By Richard Clarke

One statistic dominated Arsenal’s Premier League campaign in 2008/09 – those five defeats in their first 14 games.

As welcome as the 21-match unbeaten run that followed was, it seemed to be more about making up ground than making headway.

The early season shocks against Fulham and Hull were disappointing but at least they were tight. However in the last of those five defeats, at Eastlands on November 22, Arsenal lost their captain and then simply lost their way.

William Gallas had been relieved of the arm-band in the build-up to the game. Injury-hit and inexperienced, the team fell behind just before the break to Stephen Ireland’s goal and were well-beaten 3-0 on the day.

Saturday’s return game sees Arsenal in much finer fettle. They have introduced a new formation and a couple of new players since then (as well as letting some join Saturday’s opposition). Even their cross-town defeat a fortnight ago was heartening to an extent.

However, ahead of Saturday’s game, last season’s defeat still resonated with Arsène Wenger.

“Losing 3-0 at Manchester City last year was very difficult to take,” he recalled. “Everything went against us on the day. There was the penalty straight away after half-time and then the third goal came quickly. It was the kind of game where everything was wrong.

“But then it was a very difficult week overall and we have come very far since then. It was our last defeat in November and we did not lose again in the League until May against Chelsea.

“We have moved forward a lot from what was a low point for us. That game, like this one, was after an international game so we can show on Saturday that we have learned from that and we are much stronger.

“Certainly I was impressed by William’s response after what happened to him that week.”

The rejuvenation of Gallas has been marked this season. The French international was just behind Thomas Vermaelen, his partner at centre back, in the EA SPORTS Player of the Month poll on Arsenal.com for August. In combination with Alex Song, the duo have banished the term “soft centre” from any description of Arsenal at the start of 2009/10 – the very thing that undermined them in those five defeats a year ago.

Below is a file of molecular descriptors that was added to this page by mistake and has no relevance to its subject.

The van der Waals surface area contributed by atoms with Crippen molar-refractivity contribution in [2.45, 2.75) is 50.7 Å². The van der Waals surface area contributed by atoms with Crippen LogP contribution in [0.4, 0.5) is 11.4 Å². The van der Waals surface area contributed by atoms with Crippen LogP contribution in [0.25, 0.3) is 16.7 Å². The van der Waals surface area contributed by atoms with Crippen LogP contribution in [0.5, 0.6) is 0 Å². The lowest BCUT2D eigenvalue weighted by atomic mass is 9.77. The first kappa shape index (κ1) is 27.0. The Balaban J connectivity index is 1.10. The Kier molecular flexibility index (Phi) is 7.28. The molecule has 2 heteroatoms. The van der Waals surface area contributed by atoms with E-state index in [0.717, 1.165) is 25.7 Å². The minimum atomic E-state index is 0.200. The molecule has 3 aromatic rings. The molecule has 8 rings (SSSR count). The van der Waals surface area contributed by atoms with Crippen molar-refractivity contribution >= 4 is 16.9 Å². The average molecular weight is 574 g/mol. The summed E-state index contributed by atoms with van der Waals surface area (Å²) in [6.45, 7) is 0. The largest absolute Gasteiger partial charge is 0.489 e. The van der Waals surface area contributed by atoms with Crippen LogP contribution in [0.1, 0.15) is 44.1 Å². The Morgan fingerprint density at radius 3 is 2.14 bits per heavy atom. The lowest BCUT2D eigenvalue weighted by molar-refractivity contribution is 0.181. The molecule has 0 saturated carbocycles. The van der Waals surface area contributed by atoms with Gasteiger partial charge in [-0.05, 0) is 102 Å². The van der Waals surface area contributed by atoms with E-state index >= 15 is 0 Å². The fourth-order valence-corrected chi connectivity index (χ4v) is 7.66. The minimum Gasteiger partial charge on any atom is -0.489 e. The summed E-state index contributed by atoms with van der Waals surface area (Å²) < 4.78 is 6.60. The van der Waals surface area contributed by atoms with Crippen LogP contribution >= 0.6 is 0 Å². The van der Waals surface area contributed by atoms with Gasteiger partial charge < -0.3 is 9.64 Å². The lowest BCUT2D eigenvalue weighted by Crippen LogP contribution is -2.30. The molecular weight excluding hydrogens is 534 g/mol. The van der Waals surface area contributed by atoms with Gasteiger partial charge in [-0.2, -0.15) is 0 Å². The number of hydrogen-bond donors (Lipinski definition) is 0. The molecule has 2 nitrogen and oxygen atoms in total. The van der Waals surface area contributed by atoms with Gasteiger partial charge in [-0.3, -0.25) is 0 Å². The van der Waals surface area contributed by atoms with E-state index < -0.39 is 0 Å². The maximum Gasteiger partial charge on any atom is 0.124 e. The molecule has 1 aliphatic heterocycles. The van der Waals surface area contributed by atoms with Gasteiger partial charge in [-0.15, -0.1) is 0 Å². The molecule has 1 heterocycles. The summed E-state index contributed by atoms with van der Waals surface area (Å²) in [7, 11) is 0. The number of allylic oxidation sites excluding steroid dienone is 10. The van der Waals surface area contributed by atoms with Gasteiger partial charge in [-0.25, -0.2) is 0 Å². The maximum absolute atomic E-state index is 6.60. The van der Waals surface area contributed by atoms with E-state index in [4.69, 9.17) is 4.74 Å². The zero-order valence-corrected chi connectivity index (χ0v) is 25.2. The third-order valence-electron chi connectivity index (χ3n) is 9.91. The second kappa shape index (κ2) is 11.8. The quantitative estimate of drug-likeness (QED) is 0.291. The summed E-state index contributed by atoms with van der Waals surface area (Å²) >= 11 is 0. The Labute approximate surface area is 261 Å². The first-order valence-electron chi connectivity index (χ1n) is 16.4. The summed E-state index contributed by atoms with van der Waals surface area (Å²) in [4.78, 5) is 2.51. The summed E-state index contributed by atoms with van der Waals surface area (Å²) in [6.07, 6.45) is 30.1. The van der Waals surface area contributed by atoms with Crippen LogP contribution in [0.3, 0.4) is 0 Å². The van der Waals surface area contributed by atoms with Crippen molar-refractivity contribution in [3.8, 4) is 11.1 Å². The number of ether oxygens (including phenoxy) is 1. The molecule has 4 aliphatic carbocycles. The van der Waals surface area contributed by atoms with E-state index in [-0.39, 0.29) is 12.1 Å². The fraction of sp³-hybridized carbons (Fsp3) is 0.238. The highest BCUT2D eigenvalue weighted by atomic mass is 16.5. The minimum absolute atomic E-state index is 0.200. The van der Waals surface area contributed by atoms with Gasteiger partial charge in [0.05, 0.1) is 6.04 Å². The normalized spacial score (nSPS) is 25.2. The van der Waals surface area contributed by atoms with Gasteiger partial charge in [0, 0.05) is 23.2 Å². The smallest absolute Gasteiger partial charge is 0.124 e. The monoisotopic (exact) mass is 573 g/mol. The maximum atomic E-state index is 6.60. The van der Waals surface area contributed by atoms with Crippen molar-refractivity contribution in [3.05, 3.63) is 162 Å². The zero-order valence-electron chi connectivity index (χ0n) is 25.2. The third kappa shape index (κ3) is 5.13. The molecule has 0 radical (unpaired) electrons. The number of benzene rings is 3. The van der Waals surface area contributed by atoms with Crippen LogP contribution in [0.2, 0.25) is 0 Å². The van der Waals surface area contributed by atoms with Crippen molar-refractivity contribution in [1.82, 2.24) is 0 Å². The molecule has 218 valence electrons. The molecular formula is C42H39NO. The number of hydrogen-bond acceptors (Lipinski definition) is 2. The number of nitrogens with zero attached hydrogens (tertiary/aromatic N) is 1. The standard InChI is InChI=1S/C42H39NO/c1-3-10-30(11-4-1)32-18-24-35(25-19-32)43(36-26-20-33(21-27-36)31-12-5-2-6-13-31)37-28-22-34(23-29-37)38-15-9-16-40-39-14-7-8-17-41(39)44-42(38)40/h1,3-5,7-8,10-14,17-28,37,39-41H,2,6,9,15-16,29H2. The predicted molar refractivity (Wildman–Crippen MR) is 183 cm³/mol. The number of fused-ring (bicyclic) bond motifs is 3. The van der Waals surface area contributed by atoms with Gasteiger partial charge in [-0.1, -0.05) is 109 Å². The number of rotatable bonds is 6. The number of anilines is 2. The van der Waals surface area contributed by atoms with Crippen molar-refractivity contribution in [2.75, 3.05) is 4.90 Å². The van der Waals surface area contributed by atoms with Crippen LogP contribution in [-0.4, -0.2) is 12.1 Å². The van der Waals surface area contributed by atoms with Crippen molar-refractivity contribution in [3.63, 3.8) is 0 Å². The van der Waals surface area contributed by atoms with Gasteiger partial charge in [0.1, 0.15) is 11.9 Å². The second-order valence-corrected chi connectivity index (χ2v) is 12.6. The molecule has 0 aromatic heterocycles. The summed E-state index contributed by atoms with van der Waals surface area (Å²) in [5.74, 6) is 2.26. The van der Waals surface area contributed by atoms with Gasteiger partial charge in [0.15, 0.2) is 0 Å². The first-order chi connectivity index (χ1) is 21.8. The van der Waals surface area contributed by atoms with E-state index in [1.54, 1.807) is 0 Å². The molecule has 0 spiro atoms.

And strength is requisite for Arsenal right now because Wenger is already stretching his resources. Andrey Arshavin came back from international duty with a groin problem meanwhile the manager confirmed that the knee injury collected by Johan Djourou in the last break would cost him the majority of the season. Theo Walcott (back) could return next weekend but Samir Nasri (broken leg), Lukasz Fabianski (knee) and Carlos Vela (ankle) are all missing. Tomas Rosicky’s competitive return for the Czech Republic this week was welcome but it does not mean he’ll be risked on Saturday. Meanwhile at his press conference on Thursday, Wenger had no news – good or bad – about Cesc Fabregas, who had made a goal-scoring return for Spain on Wednesday.

When Arsenal last went to Eastlands, the Manchester City revolution had barely begun. Just before the summer window closed they squeezed in a takeover and the record-signing of Robinho. Since then Mark Hughes has added pretty much an entire Premier League team - Shay Given, Wayne Bridge, Roque Santa Cruz, Sylvinho, Gareth Barry, Joleon Lescott, Craig Bellamy, Carlos Tevez, Kolo Toure and Emmanuel Adebayor.

Of course the latter two arrived from Emirates Stadium in big-money deals and their influence has been immediate. Toure is now the captain and is leading the only defence in England that has not conceded a goal. Adebayor has scored in each of Man City’s three Premier League games. Unsurprisingly they have made a 100 per cent start.

Selling to a potential top-four rival raised eyebrows then but Wenger seemed phlegmatic about their sale at the time and was positive about their futures when his spoke pre-game.

“There are no hard feelings for Toure or Adebayor,” he said. “I always wish my former players to be happy.

"It is part of life that players move on. That is not a reason for you to want them not to be happy. I am extremely confident they will be and wish them well.”

Of course, Man City’s start has been impressive but, with respect, beating Blackburn, Wolves and Portsmouth will not a champion make. Arsenal were receiving similar star billing themselves in August ahead of a step up in standard against Manchester United. While a decent display at Old Trafford prevented the bubble from bursting, defeat certainly led to a little deflation.

Still, Wenger is sure of his side’s quality however he feels Man City’s credentials need further examination.

“They are difficult to assess,” he concluded. “The best way is to play against them and then you have a much more objective impression. So we will see on Saturday how strong they are.

“I believe they are a good side because they have good players and a good level of confidence because they started well. So it will be an interesting test.”

At this stage of the season, there is precious little evidence upon which to form sturdy opinions. Arsenal played well at United and lost. They can ill-afford the same at City.

Victory would re-assert their ambitions for the campaign so, in many ways, Saturday is more than an “interesting test”.

It will indicate further whether Man City can truly join the Premier League elite and if Arsenal have the strength to retain their membership.

Copyright 2014 The Arsenal Football Club plc. Permission to use quotations from this article is granted subject to appropriate credit being given to www.arsenal.com as the source 1 Sep 2009